All three of the local laws enacted by the towns of Dryden, Middlefield and Avon were challenged in the courts under New York’s Oil, Gas and Solution Mining Law. Those cases were Matter of Norse Energy Corp. USA v. Town of Dryden, 964 N.Y.S.2d 714 (N.Y. App. Div. 3d Dep’t 2013); Cooperstown Holstein v. Town of Middlefield, 106 A.D.3d 1170 (N.Y. App. Div. 3d Dep’t 2013); and Lenape Resources v. Town of Avon, No. 1060-2012 (Sup. Ct. Livingston Co. Mar. 15, 2013). The Dryden and Middlefield ordinances are currently on appeal before the New York State Court of Appeals, which will determine the legality of the zoning regimes enacted by local ordinances.
Force Majeure Lawsuits
Given the legal uncertainty created by adverse governmental ordinances, another response by several oil and gas exploration companies has been efforts to seek to extend oil and gas leases by seeking a force majeure declaration under the terms of those leases, as in Aukema v. Chesapeake Appalachia, 904 F. Supp. 2d 199, 204 (N.D.N.Y 2012), and Beardslee v. Inflection Energy, 904 F. Supp. 2d 213, 217 (N.D.N.Y. 2012). The legal issues associated with such force majeure declarations are currently pending before the U.S. Court of Appeals for the Second Circuit in Beardslee. If Pennsylvania municipalities likewise enact restrictive zoning ordinances that are restrictive to the point of causing de facto bans on oil and gas activities, then lessees in those jurisdictions may likewise rely on the force majeure provisions that are often included in oil and gas leases. There is no direct Pennsylvania precedent to predict how Pennsylvania courts might react to such legal challenges.
In Dryden, Middlefield and Avon, each of the property owners adversely affected by the newly enacted regulations asserted regulatory and constitutional takings claims.
The Possible Impact
The development of the oil and gas industry in Pennsylvania in recent years has been increased, at least in part, because of the burdens imposed on oil and natural gas development in New York both at the statewide and local levels. As a result, out-of-state investment in natural gas drilling and pipeline infrastructure has been a source of economic development and jobs in an otherwise uncertain economic environment, because the legal environment in Pennsylvania was viewed as being conducive to development activities.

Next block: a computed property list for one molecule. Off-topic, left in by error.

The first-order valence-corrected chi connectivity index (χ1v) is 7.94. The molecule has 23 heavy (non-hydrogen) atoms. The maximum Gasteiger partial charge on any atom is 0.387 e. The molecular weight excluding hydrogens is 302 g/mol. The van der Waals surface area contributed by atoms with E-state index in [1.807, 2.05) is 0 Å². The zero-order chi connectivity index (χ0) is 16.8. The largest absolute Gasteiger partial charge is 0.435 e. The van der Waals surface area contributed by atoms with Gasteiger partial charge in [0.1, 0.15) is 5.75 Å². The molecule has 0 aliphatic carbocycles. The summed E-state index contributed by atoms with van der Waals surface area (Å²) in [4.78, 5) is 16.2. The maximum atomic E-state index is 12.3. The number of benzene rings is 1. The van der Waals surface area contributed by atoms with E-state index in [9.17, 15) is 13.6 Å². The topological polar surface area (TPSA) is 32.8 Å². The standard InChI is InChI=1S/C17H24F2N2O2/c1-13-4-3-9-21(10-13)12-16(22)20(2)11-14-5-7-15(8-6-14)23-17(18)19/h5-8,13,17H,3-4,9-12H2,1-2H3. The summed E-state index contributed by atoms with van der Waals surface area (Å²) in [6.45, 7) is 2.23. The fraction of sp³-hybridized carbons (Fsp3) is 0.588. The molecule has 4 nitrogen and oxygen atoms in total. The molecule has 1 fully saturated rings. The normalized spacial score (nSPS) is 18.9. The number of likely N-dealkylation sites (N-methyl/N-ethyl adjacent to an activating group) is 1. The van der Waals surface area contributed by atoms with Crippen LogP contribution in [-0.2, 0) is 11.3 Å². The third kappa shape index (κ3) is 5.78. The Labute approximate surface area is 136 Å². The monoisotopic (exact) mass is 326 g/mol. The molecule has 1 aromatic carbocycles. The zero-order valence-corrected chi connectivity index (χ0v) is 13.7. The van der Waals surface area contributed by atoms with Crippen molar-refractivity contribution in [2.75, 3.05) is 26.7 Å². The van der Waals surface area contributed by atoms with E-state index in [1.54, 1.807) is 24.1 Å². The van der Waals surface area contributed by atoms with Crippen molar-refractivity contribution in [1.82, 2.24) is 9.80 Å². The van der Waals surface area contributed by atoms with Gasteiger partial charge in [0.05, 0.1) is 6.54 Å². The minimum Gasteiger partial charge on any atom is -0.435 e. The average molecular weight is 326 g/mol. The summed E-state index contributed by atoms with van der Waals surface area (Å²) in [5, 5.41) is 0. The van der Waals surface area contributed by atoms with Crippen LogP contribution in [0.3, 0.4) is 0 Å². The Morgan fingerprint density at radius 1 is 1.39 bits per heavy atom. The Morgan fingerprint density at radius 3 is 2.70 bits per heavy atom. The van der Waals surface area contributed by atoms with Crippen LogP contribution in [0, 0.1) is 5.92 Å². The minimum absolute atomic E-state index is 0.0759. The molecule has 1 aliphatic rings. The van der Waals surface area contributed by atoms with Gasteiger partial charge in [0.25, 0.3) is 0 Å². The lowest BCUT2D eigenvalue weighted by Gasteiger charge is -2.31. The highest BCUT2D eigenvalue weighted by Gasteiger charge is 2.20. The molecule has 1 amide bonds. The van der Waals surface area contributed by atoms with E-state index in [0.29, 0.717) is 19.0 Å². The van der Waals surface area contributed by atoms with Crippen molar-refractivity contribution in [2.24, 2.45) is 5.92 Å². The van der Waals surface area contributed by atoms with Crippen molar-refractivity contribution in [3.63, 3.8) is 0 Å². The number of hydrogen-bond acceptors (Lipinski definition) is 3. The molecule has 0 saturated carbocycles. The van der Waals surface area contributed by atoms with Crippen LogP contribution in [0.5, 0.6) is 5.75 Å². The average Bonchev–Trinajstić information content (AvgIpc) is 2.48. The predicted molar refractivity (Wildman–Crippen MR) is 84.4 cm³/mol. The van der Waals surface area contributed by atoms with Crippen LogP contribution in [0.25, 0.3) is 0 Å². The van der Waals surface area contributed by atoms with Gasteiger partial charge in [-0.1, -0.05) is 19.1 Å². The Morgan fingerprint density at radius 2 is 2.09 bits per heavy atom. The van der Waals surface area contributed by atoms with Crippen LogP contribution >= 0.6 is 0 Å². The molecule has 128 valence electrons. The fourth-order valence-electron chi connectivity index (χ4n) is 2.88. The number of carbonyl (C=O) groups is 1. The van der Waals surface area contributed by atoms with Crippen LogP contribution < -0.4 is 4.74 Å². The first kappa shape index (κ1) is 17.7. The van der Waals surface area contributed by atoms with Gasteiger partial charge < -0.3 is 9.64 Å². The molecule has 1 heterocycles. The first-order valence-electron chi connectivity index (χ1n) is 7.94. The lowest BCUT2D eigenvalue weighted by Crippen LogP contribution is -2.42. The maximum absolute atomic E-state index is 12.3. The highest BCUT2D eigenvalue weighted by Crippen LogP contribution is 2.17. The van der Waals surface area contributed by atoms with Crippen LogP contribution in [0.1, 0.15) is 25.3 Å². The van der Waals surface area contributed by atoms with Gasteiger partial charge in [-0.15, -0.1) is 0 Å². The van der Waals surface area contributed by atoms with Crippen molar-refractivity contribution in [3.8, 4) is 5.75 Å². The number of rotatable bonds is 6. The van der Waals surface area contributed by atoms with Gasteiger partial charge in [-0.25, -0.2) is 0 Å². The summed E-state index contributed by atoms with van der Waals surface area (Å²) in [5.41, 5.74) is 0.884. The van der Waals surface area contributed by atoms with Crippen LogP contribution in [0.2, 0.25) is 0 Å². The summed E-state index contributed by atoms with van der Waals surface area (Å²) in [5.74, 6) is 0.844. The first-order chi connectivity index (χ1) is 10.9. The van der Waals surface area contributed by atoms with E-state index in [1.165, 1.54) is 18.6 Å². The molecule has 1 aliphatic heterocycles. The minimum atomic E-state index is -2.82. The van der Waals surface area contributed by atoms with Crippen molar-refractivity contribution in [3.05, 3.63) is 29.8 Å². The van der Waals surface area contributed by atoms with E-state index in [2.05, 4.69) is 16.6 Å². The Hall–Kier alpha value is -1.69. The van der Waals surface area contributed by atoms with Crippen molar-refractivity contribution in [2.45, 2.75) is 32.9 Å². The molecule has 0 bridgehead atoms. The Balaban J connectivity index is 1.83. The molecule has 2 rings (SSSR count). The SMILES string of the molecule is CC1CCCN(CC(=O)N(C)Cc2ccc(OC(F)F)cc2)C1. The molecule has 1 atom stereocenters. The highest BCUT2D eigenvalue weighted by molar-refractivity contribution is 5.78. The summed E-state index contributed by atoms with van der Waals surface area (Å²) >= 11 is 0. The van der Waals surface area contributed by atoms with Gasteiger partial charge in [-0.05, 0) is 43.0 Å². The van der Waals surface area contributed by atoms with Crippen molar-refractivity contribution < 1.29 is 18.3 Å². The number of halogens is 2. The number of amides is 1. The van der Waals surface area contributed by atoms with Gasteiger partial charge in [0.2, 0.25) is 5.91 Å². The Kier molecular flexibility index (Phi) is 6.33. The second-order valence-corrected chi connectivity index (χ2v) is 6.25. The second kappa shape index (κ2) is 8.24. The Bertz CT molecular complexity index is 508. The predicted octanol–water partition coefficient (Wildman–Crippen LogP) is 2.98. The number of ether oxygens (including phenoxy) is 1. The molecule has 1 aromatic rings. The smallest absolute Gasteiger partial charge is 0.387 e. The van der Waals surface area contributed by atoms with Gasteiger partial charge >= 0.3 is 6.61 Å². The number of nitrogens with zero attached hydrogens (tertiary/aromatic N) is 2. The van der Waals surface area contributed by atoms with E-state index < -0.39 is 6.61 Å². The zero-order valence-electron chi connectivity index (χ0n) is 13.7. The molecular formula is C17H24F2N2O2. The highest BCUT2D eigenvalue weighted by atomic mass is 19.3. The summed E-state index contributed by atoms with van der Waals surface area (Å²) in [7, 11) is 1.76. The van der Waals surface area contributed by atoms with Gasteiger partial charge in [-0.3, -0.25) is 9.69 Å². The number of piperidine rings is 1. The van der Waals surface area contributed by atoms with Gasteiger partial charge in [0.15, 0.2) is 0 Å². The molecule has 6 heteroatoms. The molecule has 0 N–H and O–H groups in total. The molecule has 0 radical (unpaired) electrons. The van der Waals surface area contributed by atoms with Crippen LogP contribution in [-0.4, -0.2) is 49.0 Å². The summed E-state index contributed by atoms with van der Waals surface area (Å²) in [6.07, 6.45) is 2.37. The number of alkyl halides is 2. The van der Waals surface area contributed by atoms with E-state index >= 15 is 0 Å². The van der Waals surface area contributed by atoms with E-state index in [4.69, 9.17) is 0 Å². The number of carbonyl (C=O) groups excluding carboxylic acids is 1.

The decision in Robinson Township potentially negatively impacts this nascent economic development in the oil and gas industry in two ways. First, by providing a legal basis for lawsuits by citizens, municipalities or groups that claim to be adversely impacted by drilling activities based upon environmental, natural, scenic, historic or aesthetic impact under the Environmental Rights Amendment to the Pennsylvania Constitution.
Second, by creating an environment conducive to the enactment of a patchwork of inconsistent local regulations, the decision may ultimately impair or discourage out-of-state, energy-related investments.
These ordinances, while enacted with noble goals in mind, often end up hurting the very landowners they are designed to protect. Overly restrictive oil and gas zoning ordinances and local moratoria harm landowners who own oil and gas rights by denying them the benefit of the bargain under an oil and gas lease—a contract entered into by a landowner for his own interest. Given the economic stagnation in New York in the oil and gas industry, it would be unfortunate if the result of the Supreme Court’s decision were to put a shadow over one of the bright spots of economic development in recent years.
Michael P. Joy is a partner in the energy and natural resources group of Reed Smith in Pittsburgh. James M. Doerfler is counsel in the firm’s Pittsburgh office. Stefanie L. Burt is an associate in the firm’s energy and natural resources group.